Davos WEF
Davos WEF

WEF report warns of Covid inequalities fueling social tensions across the globe

Key Points
  • "Covid-19 and its economic and societal consequences continue to pose a critical threat to the world. Vaccine inequality and a resultant uneven economic recovery risk compounding social fractures and geopolitical tensions," WEF said in the report published Tuesday.
  • In the report, nearly 1,000 global experts and leaders from academia, business, civil society, government and other organizations, said that societal risks "have worsened the most since the pandemic began."
Demonstrators holds a banner with 'Covid slave ticket' written while they protest against the compulsory vaccination campaign against SARSCoV2, Belgium.
Thierry Monasse | Getty Images News | Getty Images

New research from the organizers of the annual Davos gatherings in the Swiss Alps warns of inequalities stemming from the coronavirus pandemic that could flare domestic and cross-border tensions around the world.

This year's Global Risks Report by the World Economic Forum describes a "global divergence" — where poorer nations have much lower Covid-19 vaccination rates and , therefore, face more prolonged economic troubles.

"Covid-19 and its economic and societal consequences continue to pose a critical threat to the world. Vaccine inequality and a resultant uneven economic recovery risk compounding social fractures and geopolitical tensions," WEF said in the report published Tuesday.

"The resulting global divergence will create tensions — within and across borders — that risk worsening the pandemic's cascading impacts and complicating the coordination needed to tackle common challenges."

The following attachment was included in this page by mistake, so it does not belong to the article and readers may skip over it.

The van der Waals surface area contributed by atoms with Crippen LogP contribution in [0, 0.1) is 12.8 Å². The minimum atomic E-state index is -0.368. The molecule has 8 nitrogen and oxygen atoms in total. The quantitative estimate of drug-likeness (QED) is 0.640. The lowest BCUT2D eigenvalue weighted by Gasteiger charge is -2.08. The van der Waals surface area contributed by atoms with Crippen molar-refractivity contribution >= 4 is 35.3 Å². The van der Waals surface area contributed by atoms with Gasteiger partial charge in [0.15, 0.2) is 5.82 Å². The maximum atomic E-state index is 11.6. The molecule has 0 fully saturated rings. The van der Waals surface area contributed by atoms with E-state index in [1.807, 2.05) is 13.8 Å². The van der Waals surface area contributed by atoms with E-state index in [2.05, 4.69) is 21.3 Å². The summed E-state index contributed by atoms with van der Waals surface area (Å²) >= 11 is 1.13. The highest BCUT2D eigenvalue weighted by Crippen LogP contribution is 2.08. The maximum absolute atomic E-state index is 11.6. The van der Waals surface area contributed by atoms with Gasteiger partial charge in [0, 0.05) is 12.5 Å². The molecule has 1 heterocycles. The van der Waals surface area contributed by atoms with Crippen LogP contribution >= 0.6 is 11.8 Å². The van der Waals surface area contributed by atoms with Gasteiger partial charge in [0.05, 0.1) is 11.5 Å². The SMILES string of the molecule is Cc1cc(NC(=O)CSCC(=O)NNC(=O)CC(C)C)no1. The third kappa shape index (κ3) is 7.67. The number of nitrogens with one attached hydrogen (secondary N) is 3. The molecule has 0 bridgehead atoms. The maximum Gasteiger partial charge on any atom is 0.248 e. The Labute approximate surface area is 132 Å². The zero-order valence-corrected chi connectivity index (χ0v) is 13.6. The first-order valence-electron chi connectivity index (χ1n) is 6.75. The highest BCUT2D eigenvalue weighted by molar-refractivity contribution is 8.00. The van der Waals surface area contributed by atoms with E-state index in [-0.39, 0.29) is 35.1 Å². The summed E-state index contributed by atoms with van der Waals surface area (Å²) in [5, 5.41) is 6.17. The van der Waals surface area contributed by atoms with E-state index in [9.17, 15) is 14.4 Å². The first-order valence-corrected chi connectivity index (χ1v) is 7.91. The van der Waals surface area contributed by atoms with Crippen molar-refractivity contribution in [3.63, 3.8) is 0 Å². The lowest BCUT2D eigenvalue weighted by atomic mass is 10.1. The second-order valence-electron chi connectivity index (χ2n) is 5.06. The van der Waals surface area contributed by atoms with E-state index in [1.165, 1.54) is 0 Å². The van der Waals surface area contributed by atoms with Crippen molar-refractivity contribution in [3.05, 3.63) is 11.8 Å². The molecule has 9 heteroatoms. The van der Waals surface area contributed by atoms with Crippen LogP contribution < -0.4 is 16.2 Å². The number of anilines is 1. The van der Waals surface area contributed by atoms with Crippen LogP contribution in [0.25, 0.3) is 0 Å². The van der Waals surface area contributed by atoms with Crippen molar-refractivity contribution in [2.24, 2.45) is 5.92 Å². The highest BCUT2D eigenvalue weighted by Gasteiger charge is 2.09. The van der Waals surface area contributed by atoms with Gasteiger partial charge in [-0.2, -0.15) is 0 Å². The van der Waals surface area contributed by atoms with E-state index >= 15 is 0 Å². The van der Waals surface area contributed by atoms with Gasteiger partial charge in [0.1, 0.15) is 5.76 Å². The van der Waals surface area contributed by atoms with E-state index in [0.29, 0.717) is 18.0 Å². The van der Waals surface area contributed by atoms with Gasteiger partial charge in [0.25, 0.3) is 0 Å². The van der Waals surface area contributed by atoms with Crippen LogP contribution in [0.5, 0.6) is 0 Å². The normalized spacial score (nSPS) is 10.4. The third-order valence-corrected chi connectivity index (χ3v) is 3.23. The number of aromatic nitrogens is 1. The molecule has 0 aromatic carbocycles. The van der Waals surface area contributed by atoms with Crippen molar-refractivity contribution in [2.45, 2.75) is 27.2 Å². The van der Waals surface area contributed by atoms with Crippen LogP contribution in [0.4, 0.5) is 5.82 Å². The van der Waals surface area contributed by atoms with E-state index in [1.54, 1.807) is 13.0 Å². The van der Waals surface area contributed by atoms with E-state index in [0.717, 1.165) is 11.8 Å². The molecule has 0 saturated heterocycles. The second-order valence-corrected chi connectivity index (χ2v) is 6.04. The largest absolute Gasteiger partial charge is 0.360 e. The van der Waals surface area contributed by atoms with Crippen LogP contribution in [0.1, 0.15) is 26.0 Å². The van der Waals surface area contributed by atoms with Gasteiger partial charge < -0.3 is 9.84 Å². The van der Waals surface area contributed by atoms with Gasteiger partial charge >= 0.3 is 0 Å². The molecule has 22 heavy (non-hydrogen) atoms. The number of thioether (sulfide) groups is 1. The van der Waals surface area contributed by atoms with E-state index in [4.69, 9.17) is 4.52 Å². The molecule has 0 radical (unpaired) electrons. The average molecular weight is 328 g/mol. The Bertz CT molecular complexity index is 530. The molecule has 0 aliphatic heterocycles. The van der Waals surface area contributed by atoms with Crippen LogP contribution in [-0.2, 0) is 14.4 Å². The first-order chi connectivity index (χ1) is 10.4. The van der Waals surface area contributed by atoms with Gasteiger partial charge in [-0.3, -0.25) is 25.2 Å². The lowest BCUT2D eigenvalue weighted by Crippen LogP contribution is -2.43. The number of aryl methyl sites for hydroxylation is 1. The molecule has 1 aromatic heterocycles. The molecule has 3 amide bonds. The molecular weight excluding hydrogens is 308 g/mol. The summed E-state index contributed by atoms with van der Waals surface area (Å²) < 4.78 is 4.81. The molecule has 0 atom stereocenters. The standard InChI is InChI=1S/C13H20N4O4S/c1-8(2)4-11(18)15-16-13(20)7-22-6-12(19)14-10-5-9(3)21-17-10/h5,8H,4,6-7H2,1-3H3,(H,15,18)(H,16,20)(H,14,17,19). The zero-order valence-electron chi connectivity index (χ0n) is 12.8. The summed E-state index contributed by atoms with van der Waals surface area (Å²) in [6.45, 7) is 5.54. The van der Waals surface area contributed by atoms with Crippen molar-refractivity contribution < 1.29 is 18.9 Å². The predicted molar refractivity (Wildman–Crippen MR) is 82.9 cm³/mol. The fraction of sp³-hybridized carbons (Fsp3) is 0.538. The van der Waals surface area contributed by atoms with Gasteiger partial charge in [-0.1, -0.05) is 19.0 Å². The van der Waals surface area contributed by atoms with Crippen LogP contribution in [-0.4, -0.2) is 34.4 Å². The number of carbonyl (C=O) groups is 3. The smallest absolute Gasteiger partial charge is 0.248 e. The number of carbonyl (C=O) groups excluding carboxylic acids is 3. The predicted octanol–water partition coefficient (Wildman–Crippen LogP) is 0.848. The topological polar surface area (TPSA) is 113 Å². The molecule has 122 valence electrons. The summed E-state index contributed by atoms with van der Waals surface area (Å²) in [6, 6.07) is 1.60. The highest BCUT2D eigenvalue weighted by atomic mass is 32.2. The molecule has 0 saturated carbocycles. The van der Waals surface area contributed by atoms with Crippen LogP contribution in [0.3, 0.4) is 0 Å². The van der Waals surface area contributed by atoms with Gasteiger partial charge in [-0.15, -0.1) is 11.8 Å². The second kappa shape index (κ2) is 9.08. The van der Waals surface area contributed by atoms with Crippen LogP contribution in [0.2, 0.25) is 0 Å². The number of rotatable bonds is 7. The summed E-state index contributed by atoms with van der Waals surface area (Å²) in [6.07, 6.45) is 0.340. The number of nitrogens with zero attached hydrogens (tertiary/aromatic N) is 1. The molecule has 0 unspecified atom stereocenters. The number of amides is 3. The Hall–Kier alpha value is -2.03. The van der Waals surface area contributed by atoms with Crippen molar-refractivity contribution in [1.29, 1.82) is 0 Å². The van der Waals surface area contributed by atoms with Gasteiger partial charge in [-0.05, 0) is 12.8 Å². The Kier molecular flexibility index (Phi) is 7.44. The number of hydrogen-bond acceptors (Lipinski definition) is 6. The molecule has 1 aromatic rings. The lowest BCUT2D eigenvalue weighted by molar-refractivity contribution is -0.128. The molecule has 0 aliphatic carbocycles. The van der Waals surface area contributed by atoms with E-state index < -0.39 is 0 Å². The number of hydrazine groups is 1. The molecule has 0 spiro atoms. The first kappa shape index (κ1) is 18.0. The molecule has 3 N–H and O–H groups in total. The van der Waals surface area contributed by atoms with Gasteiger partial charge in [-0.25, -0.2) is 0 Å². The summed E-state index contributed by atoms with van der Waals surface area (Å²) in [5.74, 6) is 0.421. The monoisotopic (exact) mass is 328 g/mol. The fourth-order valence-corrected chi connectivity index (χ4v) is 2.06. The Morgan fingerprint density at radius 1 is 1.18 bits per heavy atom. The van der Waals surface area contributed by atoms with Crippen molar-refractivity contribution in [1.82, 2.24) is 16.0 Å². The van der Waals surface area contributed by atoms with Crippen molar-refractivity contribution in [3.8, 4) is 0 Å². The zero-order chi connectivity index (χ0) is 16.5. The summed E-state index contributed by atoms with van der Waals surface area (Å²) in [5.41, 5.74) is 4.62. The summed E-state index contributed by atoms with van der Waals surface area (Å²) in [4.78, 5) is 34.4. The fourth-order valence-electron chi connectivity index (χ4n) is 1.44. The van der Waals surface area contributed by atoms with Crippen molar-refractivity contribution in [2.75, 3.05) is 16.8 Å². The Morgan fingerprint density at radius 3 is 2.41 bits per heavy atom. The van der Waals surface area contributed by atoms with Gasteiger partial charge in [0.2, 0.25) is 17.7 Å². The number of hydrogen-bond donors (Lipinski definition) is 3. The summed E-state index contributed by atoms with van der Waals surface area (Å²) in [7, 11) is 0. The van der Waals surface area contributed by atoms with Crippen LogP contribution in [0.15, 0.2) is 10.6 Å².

Aside from the catastrophic death toll, one of the most immediate impacts of the coronavirus pandemic has been the ensuing rise in inequality, many economists have said. They've noted that many people have faced job insecurity or haven't had the means to attend online education due to lockdowns.

Richer countries have had earlier access to Covid-19 vaccines and many are already administering their third, or even forth, doses of the vaccine to their citizens. Meanwhile, poorer countries are struggling to see their populations receive even a first dose.

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In Ethiopia, only 1.3% of people are fully vaccinated against Covid. In Nigeria, this number is 2.1%, according to Our World in Data. By comparison, in the U.S., 62% of Americans are fully vaccinated. In the United Arab Emirates and Portugal, this number is at around 90%.

"There is a major concern about livelihood crises — that's actually number two on this list, so big concern around jobs and what's happening in the labor market," Saadia Zahidi, managing director at the World Economic Forum, said about the outcome of the Global Risks Report.

Speaking to CNBC's Julianna Tatelbaum, she added: "There is that concern around mental health crises and that adds to the erosion of social cohesion, for example there are 53 million new cases of depression especially due to Covid."

Gloomy prospects

In the report, nearly 1,000 global experts and leaders from academia, business, civil society, government and other organizations, said that societal risks "have worsened the most since the pandemic began."

These specific risks included social cohesion and mental health deterioration.

In addition, only 16% of respondents said they feel positive and optimistic about the outlook for the world. Furthermore, only 11% said they believed the global recovery will accelerate.

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The International Monetary Fund estimated back in October a global growth rate of 5.9% for 2021 and 4.9% for 2022. These forecasts were done before concerns emerged over a new Covid-19 variant, known as omicron.

Since then, the IMF has admitted that these numbers might be revised down because of new restrictions. However, the institution has said that vaccination will remain critical to boost economic performance all over the world.

"We have been screaming from the top of a mountain that [the] pandemic is the greatest risk to the global economy. And we have been advocating very strongly to vaccinate the world. Progress is made, not enough," IMF Managing Director Kristalina Georgieva told CNBC in December.

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